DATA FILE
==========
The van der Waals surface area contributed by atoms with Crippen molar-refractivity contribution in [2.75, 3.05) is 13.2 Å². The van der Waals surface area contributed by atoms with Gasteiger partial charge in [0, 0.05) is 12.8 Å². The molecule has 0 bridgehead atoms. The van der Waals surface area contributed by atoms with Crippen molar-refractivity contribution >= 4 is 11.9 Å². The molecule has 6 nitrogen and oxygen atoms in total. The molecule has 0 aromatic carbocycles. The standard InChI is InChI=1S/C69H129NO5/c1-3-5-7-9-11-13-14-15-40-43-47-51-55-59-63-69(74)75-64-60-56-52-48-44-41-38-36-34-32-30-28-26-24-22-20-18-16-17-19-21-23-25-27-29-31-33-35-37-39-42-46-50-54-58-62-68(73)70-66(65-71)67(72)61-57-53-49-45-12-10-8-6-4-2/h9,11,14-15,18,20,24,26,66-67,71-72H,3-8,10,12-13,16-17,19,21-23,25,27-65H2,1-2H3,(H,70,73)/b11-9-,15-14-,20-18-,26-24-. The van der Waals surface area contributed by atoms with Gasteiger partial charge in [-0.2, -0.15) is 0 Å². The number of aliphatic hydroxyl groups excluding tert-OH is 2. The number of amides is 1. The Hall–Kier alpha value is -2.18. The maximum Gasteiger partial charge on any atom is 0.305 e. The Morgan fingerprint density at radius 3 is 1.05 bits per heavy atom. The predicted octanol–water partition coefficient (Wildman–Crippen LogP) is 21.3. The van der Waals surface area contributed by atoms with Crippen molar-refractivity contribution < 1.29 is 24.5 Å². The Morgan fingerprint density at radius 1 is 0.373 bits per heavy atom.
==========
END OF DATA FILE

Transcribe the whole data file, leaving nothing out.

The van der Waals surface area contributed by atoms with Crippen molar-refractivity contribution in [2.75, 3.05) is 13.2 Å². The van der Waals surface area contributed by atoms with Gasteiger partial charge in [0, 0.05) is 12.8 Å². The molecule has 0 bridgehead atoms. The van der Waals surface area contributed by atoms with Crippen molar-refractivity contribution >= 4 is 11.9 Å². The molecule has 6 nitrogen and oxygen atoms in total. The molecule has 0 aromatic carbocycles. The standard InChI is InChI=1S/C69H129NO5/c1-3-5-7-9-11-13-14-15-40-43-47-51-55-59-63-69(74)75-64-60-56-52-48-44-41-38-36-34-32-30-28-26-24-22-20-18-16-17-19-21-23-25-27-29-31-33-35-37-39-42-46-50-54-58-62-68(73)70-66(65-71)67(72)61-57-53-49-45-12-10-8-6-4-2/h9,11,14-15,18,20,24,26,66-67,71-72H,3-8,10,12-13,16-17,19,21-23,25,27-65H2,1-2H3,(H,70,73)/b11-9-,15-14-,20-18-,26-24-. The van der Waals surface area contributed by atoms with Gasteiger partial charge in [-0.2, -0.15) is 0 Å². The number of aliphatic hydroxyl groups excluding tert-OH is 2. The number of amides is 1. The Hall–Kier alpha value is -2.18. The maximum Gasteiger partial charge on any atom is 0.305 e. The Morgan fingerprint density at radius 3 is 1.05 bits per heavy atom. The predicted octanol–water partition coefficient (Wildman–Crippen LogP) is 21.3. The van der Waals surface area contributed by atoms with Crippen molar-refractivity contribution < 1.29 is 24.5 Å². The Morgan fingerprint density at radius 1 is 0.373 bits per heavy atom.